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Obama's Real-Life Justice

By Dan Froomkin
12:25 PM ET, 05/26/2009


Obama and Sotomayor this morning. (AP)

In nominating U.S. Appeals Court Judge Sonia Sotomayor to the Supreme Court, President Obama is asserting his view that real justice is arrived at not through cold-hearted calculations made in a vacuum, but by applying the principles of the founding fathers to the real world.

Obama had already declared that the quality of empathy -- "of understanding and identifying with people's hopes and struggles," as he put it on May 1 -- would be a key litmus test for the nomination. (See my extensive May 13 post, The Empathy War.)

The president took some steps today to inoculate himself against the conservative attack on his empathy requirement. In his announcement, he went out of his way to state that it came in third -- after a "a rigorous intellect, a mastery of the law, an ability to hone in on the key issues and provide clear answers to complex legal questions" and a "recognition of the limits of the judicial role, an understanding that a judge's job is to interpret, not make law, to approach decisions without any particular ideology or agenda, but rather a commitment to impartial justice, a respect for precedent, and a determination to faithfully apply the law to the facts at hand."

Nevertheless, in his pick and his in his words, he made it clear that he is not backing away from his belief that justice is not an abstract concept, but is rooted in a full understanding of the American experience: "For as Supreme Court Justice Oliver Wendell Holmes once said, the life of the law has not been logic, it has been experience; experience being tested by obstacles and barriers, by hardship and misfortune; experience insisting, persisting, and ultimately overcoming those barriers. It is experience that can give a person a common touch and a sense of compassion, an understanding of how the world works and how ordinary people live."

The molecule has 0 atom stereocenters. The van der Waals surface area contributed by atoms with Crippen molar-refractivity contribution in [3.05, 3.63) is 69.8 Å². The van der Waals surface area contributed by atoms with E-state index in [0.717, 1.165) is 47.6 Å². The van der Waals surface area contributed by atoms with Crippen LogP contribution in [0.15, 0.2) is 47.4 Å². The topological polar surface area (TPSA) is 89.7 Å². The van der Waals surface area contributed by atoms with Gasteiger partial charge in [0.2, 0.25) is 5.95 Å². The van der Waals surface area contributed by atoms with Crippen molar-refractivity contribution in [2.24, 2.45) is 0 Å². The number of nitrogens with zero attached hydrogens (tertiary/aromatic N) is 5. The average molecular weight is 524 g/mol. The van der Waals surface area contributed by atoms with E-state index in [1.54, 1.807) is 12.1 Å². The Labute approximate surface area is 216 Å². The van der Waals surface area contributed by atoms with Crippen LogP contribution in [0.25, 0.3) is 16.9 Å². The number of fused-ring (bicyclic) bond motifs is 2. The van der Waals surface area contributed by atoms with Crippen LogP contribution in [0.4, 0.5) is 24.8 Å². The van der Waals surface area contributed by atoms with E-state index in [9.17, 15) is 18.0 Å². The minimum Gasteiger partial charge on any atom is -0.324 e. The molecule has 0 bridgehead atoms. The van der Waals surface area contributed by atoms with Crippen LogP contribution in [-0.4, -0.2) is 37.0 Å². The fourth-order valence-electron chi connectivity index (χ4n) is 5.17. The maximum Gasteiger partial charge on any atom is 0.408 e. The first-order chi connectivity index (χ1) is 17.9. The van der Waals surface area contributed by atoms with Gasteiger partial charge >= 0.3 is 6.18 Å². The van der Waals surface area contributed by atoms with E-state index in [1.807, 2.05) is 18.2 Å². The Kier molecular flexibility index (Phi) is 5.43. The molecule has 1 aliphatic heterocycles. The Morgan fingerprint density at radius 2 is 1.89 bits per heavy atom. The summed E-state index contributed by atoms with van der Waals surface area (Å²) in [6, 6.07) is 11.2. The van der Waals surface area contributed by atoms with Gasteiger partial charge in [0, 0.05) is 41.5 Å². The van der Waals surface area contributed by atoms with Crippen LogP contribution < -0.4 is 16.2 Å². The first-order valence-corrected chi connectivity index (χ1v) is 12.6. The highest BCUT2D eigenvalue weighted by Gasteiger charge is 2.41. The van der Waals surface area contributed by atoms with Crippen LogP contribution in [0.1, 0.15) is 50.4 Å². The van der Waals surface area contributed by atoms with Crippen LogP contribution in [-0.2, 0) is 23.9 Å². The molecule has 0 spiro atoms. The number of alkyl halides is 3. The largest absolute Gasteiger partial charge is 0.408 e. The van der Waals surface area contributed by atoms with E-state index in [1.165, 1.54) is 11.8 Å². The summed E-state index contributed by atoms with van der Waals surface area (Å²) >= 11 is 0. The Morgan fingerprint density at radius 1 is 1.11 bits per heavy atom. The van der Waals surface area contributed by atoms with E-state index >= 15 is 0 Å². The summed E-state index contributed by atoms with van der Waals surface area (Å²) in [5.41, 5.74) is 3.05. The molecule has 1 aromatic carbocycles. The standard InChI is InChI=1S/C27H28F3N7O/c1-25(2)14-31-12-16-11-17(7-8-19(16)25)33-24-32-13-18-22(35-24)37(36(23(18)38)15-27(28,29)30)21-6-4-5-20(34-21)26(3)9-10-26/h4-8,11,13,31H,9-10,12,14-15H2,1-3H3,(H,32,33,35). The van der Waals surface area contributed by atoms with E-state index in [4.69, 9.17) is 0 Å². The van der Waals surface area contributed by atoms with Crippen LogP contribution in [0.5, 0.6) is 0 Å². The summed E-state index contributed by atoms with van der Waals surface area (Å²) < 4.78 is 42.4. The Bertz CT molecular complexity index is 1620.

Sotomayor is a moving example of the American dream in action. She would be the first Hispanic on the court, and the third woman. Her remarks today focused on her inspiring rise from a public housing project in the South Bronx to become a respected appeals court judge -- and now a Supreme Court nominee.

As Obama explained in a C-SPAN interview on Friday: "I want a judge not only to be applying the law in front of them, but also to understand that, as a practical matter, a lot of times people have weak bargaining power. Now, in some ways it might cut the other way. I want a judge who has a sense of how regulations might affect the businesses in a practical way...What I want is not just ivory tower learning. I want somebody who has the intellectual fire power, but also a little bit of a common touch and has a practical sense of how the world works."

I don't do sports metaphors very often, but in Sotomayor, Obama has picked a judge who, as he noted, "saved baseball" by decisively ruling against the owners in favor of the players in ending the 1995 baseball strike. She's not, as Chief Justice John Roberts styled himself in his confirmation hearings, just an umpire.

After all, what did Roberts really mean by "umpire"? As Jeffrey Toobin recently wrote in the New Yorker, Roberts's record is "that of a doctrinaire conservative...[Roberts] reflects a view that the Court should almost always defer to the existing power relationships in society. In every major case since he became the nation's seventeenth Chief Justice, Roberts has sided with the prosecution over the defendant, the state over the condemned, the executive branch over the legislative, and the corporate defendant over the individual plaintiff."

Barring some sort of vetting catastrophe, Sotomayor's confirmation is considered extremely likely on account of her background, the large Democratic majority in the Senate and the fact that she is ideologically not very different from the man she would replace, Justice David Souter. But that is not to say some people won't be picking fights.